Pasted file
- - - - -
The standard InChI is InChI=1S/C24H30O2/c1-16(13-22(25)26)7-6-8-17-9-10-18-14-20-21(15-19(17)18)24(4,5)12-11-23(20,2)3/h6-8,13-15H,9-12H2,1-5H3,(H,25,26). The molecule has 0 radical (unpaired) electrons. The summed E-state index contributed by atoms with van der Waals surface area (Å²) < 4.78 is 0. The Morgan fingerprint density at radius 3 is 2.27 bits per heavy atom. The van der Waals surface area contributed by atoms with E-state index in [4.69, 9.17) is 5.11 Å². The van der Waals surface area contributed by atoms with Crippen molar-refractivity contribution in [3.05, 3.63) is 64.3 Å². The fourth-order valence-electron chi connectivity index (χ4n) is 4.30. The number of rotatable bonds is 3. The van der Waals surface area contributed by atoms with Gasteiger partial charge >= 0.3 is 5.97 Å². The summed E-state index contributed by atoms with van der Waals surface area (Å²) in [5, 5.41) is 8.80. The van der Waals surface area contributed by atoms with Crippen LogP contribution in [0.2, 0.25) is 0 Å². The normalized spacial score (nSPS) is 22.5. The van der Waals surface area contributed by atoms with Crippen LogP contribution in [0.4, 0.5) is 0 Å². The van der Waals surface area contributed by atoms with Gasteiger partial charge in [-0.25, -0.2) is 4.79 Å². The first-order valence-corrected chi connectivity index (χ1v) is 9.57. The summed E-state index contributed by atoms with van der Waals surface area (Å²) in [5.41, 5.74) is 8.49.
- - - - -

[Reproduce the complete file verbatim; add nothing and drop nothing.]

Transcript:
The standard InChI is InChI=1S/C24H30O2/c1-16(13-22(25)26)7-6-8-17-9-10-18-14-20-21(15-19(17)18)24(4,5)12-11-23(20,2)3/h6-8,13-15H,9-12H2,1-5H3,(H,25,26). The molecule has 0 radical (unpaired) electrons. The summed E-state index contributed by atoms with van der Waals surface area (Å²) < 4.78 is 0. The Morgan fingerprint density at radius 3 is 2.27 bits per heavy atom. The van der Waals surface area contributed by atoms with E-state index in [4.69, 9.17) is 5.11 Å². The van der Waals surface area contributed by atoms with Crippen molar-refractivity contribution in [3.05, 3.63) is 64.3 Å². The fourth-order valence-electron chi connectivity index (χ4n) is 4.30. The number of rotatable bonds is 3. The van der Waals surface area contributed by atoms with Gasteiger partial charge >= 0.3 is 5.97 Å². The summed E-state index contributed by atoms with van der Waals surface area (Å²) in [5, 5.41) is 8.80. The van der Waals surface area contributed by atoms with Crippen LogP contribution in [0.2, 0.25) is 0 Å². The normalized spacial score (nSPS) is 22.5. The van der Waals surface area contributed by atoms with Crippen LogP contribution in [0.4, 0.5) is 0 Å². The van der Waals surface area contributed by atoms with Gasteiger partial charge in [-0.25, -0.2) is 4.79 Å². The first-order valence-corrected chi connectivity index (χ1v) is 9.57. The summed E-state index contributed by atoms with van der Waals surface area (Å²) in [5.41, 5.74) is 8.49.